The Canadian economy added 72.5k jobs in March, falling shy of the 79.9k expected by analysts. This follows a sizable employment decline in January and recovery in February as Omicron-related health restrictions were tightened, then relaxed in Canada’s most populous provinces of Ontario and Quebec.
Despite falling slightly short of analyst targets, the employment gain substantially exceeded the average monthly gain seen over the last 10 years, which is just below 20k jobs per month. That, along with a participation rate that held flat at 65.4%, helped lower the unemployment rate to 5.3%, a new record low since data collection began in 1976. The more moderate but nevertheless robust March job gain was hinted at by alternate indicators like OpenTable restaurant bookings and Google mobility indices, which showed activity pick up in March, but at a slower pace than in February.
Seeing that the employment to population ratio has returned to its pre-pandemic, February 2020 level of 61.9% but is still 1.5pp below its March 2008 peak of 63.4%, and the participation rate falls more than 4% short of its 2003 highs, the record low in the unemployment rate should be viewed as a signal that labour markets are reasonably tight but not over-interpreted as the hottest labour market on record.
Both hours worked and hourly wages grew in March, suggesting that an increase in labour demand was the primary factor underlying the improvement in labour market dynamics, however, wage growth is yet to reflect the historically limited level of slack as outlined by other labour market measures.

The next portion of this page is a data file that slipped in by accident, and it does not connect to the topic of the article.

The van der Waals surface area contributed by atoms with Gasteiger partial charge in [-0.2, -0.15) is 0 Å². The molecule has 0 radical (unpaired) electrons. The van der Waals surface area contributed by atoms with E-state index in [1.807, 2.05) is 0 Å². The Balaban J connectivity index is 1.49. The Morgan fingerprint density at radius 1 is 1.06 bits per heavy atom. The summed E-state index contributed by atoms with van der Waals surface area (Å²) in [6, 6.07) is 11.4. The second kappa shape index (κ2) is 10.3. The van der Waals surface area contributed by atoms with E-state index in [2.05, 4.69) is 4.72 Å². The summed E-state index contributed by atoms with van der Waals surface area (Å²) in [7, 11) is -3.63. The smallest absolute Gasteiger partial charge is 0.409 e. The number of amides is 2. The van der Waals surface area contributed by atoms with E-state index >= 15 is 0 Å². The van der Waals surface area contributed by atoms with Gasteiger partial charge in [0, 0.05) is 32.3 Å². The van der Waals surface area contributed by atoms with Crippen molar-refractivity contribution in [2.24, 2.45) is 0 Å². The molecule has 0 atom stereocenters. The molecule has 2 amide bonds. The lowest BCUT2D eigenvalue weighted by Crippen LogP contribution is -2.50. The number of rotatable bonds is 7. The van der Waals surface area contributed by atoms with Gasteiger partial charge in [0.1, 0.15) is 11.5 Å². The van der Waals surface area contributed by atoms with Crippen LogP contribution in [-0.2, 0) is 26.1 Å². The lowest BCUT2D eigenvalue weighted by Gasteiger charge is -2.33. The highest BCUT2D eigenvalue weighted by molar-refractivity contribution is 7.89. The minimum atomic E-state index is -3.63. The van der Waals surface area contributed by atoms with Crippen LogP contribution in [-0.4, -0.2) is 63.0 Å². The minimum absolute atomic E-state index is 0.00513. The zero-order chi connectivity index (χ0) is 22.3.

Unemployment drops to multi-decade lows but wage growth isn’t strong enough to bring the participation rate back near historical highs
The market reaction to today’s data was limited for three reasons. Firstly, the developments in the labour market were accurately predicted by economists. Secondly, market positioning heading into today’s data had already encompassed the likely Bank of Canada response.
Strong labour developments merely confirm both market pricing and our conviction of a 50bp hike next week from the Bank of Canada. Finally, wage growth in Canada only ticked up by 0.1% MoM to 3.4% YoY. With wages still tracking below the pre-pandemic level of 4%, the BoC is unlikely to press the panic button and signal back-to-back 50bp hikes in Q2. While wage growth is a lagging indicator of a tight labour market, and is therefore likely to rise in coming months, the sanguine rise in March means the BoC will keep markets guessing over June’s decision. In the aftermath of the data release, USDCAD briefly dropped 20 ticks (0.14%), before gains in the loonie were retraced. Volatility was also fairly limited in bond markets: yields on the 2-year rose just 2bp after the data, while the 10-year rose only 3bps, with both moves slightly retracing 15 minutes after the release.
Simon Harvey, Head of FX Analysis
Jay Zhao-Murray, FX Market Analyst